Precise Simulation of Electromagnetic Calorimeter Showers Using a Wasserstein Generative Adversarial Network
Simulations of particle showers in calorimeters are computationally time-consuming, as they have to reproduce both energy depositions and their considerable fluctuations. A new approach to ultra-fast simulations is generative models where all calorimeter energy depositions are generated simultaneously. We use GEANT4 simulations of an electron beam impinging on a multi-layer electromagnetic calorimeter for adversarial training of a generator network and a critic network guided by the Wasserstein distance. The generator is constrained during the training such that the generated showers show the expected dependency on the initial energy and the impact position. It produces realistic calorimeter energy depositions, fluctuations and correlations which we demonstrate in distributions of typical calorimeter observables. In most aspects, we observe that generated calorimeter showers reach the level of showers as simulated with the GEANT4 program.
KeywordsDeep learning Adversarial networks Wasserstein distance Detector Simulation
For valuable discussions and comments on the manuscript we wish to thank Lucie Linssen, Eva Sicking and Florian Pitters from the EP-LCD group at CERN, and Yannik Rath from the Aachen group. We gratefully acknowledge permission to apply the geometry files provided by the CMS HGCAL group for simulating data needed for this study. This work is supported by the Ministry of Innovation, Science and Research of the State of North Rhine-Westphalia, and the Federal Ministry of Education and Research (BMBF). Thorben Quast gratefully acknowledges the grant of the Wolfgang Gentner scholarship.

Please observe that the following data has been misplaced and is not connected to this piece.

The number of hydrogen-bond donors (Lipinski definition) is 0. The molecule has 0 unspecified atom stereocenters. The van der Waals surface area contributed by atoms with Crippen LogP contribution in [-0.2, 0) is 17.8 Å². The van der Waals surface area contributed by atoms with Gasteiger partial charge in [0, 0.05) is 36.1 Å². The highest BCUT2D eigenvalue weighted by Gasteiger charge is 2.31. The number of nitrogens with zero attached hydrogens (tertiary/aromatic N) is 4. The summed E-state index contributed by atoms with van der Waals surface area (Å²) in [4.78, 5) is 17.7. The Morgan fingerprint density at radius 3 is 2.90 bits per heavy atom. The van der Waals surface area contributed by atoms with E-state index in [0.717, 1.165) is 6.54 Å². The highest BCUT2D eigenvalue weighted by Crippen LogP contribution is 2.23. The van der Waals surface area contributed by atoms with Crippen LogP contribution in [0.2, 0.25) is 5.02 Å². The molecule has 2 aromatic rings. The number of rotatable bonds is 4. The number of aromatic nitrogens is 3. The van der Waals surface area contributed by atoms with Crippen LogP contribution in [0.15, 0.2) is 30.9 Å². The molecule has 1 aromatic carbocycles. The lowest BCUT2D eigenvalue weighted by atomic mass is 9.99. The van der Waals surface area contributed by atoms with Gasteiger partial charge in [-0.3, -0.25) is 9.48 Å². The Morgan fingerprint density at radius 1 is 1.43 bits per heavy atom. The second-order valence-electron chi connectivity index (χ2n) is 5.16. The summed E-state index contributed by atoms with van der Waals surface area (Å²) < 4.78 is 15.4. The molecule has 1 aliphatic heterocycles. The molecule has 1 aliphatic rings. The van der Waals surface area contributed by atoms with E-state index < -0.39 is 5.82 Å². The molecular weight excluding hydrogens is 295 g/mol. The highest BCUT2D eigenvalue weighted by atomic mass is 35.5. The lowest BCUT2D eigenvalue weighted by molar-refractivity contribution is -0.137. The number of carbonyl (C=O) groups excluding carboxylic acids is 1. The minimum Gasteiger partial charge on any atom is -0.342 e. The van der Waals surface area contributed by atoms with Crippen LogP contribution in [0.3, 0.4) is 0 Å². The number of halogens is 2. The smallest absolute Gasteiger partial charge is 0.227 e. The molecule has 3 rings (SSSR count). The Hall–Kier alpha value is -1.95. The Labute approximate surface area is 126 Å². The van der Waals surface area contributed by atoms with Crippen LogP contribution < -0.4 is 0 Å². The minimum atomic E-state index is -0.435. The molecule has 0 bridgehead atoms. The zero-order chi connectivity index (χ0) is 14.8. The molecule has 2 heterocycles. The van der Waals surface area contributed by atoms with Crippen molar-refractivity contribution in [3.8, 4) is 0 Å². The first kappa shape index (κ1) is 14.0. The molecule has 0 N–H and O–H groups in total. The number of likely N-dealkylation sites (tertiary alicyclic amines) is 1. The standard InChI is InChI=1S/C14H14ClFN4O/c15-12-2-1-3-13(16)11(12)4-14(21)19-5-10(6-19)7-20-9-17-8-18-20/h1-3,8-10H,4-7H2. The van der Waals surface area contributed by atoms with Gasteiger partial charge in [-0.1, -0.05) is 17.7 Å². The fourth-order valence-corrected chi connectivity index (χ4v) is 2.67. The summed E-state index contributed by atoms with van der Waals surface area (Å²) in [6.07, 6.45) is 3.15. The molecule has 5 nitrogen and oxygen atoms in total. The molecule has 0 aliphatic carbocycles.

Compliance with Ethical Standards
Conflict of Interest
On behalf of all authors, the corresponding author states that there is no conflict of interest.
- 4.Goodfellow I et al (2014) Generative adversarial networks. arXiv:1406.2661 [stat.ML]
- 5.Shrivastava A et al (2016) Learning from simulated and unsupervised images through adversarial training. arXiv:1612.07828 [cs.CV]
- 6.Hooberman B et al (2017) Calorimetry with deep learning: particle classification, energy regression, and simulation for high-energy physics. In: Proc. deep learning for physical sciences workshop at the 31st conf. neural information processing systems (NIPS), Long BeachGoogle Scholar
- 10.Arjovsky M, Chintala S, Bottou L (2017) Wasserstein GAN. arXiv:1701.07875 [stat.ML]
- 11.Gulrajani I et al (2017) Improved training of Wasserstein GANs. arXiv:1704.00028 [cs.LG]
- 12.Odena A, Olah C, Shlens J (2016) Conditional image synthesis with auxiliary classifier GANs. arXiv:1610.09585 [stat.ML]
- 13.Abadi M et al. TensorFlow: large-scale machine learning on heterogeneous systems. arxiv:1603.04467 [cs.DC]
- 14.Apollinari G et al (2015) High-luminosity large hadron collider, technical design report CERN-2015-005. https://cds.cern.ch/record/2116337. Accessed 30 Nov 2016
- 15.The CMS Collaboration (2008) The CMS experiment at the CERN LHC. JINST 3:S08004Google Scholar
- 16.Contardo D et al (2018) The phase-2 upgrade of the CMS endcap calorimeter, technical design report CERN-LHCC-2017-023. CMS-TDR-019 (ISBN 978-92-9083-459-5). https://cds.cern.ch/record/2293646. Accessed 14 Mar 2018
- 17.Martelli A (2018) The CMS HGCal detector for HL-LHC upgrade. arXiv:1708.08234v1 [physics.ins-det]
- 20.Spanggaard J (1998) Delay wire chambers—a users guide, SL-Note-98-023. http://cds.cern.ch/record/702443/files/sl-note-98-023.pdf. Accessed 09 May 2017
- 22.https://github.com/cms-sw/cmssw/tree/CMSSW_10_0_X. Accessed 15 Jan 2018